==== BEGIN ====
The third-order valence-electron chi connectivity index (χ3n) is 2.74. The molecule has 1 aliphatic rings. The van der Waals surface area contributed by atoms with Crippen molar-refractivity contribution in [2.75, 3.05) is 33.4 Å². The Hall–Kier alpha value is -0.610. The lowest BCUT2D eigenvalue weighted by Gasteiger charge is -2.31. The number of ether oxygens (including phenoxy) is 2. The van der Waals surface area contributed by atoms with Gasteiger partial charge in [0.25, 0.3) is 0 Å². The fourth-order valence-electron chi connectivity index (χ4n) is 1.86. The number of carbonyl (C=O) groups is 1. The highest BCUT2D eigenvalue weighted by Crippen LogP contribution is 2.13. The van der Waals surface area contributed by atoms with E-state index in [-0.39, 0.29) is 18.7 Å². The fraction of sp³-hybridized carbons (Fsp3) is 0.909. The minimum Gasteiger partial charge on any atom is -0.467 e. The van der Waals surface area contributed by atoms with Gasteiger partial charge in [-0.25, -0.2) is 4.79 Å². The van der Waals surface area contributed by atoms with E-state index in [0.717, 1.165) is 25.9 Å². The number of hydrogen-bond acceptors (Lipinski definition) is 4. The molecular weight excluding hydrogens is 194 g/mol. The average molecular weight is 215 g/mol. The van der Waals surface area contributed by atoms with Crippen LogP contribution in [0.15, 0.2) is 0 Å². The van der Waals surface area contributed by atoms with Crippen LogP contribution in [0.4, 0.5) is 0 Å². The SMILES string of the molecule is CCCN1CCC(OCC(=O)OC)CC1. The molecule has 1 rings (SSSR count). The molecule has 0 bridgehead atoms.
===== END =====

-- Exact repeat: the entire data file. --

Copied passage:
The third-order valence-electron chi connectivity index (χ3n) is 2.74. The molecule has 1 aliphatic rings. The van der Waals surface area contributed by atoms with Crippen molar-refractivity contribution in [2.75, 3.05) is 33.4 Å². The Hall–Kier alpha value is -0.610. The lowest BCUT2D eigenvalue weighted by Gasteiger charge is -2.31. The number of ether oxygens (including phenoxy) is 2. The van der Waals surface area contributed by atoms with Gasteiger partial charge in [0.25, 0.3) is 0 Å². The fourth-order valence-electron chi connectivity index (χ4n) is 1.86. The number of carbonyl (C=O) groups is 1. The highest BCUT2D eigenvalue weighted by Crippen LogP contribution is 2.13. The van der Waals surface area contributed by atoms with E-state index in [-0.39, 0.29) is 18.7 Å². The fraction of sp³-hybridized carbons (Fsp3) is 0.909. The minimum Gasteiger partial charge on any atom is -0.467 e. The van der Waals surface area contributed by atoms with Gasteiger partial charge in [-0.25, -0.2) is 4.79 Å². The van der Waals surface area contributed by atoms with E-state index in [0.717, 1.165) is 25.9 Å². The number of hydrogen-bond acceptors (Lipinski definition) is 4. The molecular weight excluding hydrogens is 194 g/mol. The average molecular weight is 215 g/mol. The van der Waals surface area contributed by atoms with Crippen LogP contribution in [0.15, 0.2) is 0 Å². The van der Waals surface area contributed by atoms with Crippen LogP contribution in [0.4, 0.5) is 0 Å². The SMILES string of the molecule is CCCN1CCC(OCC(=O)OC)CC1. The molecule has 1 rings (SSSR count). The molecule has 0 bridgehead atoms.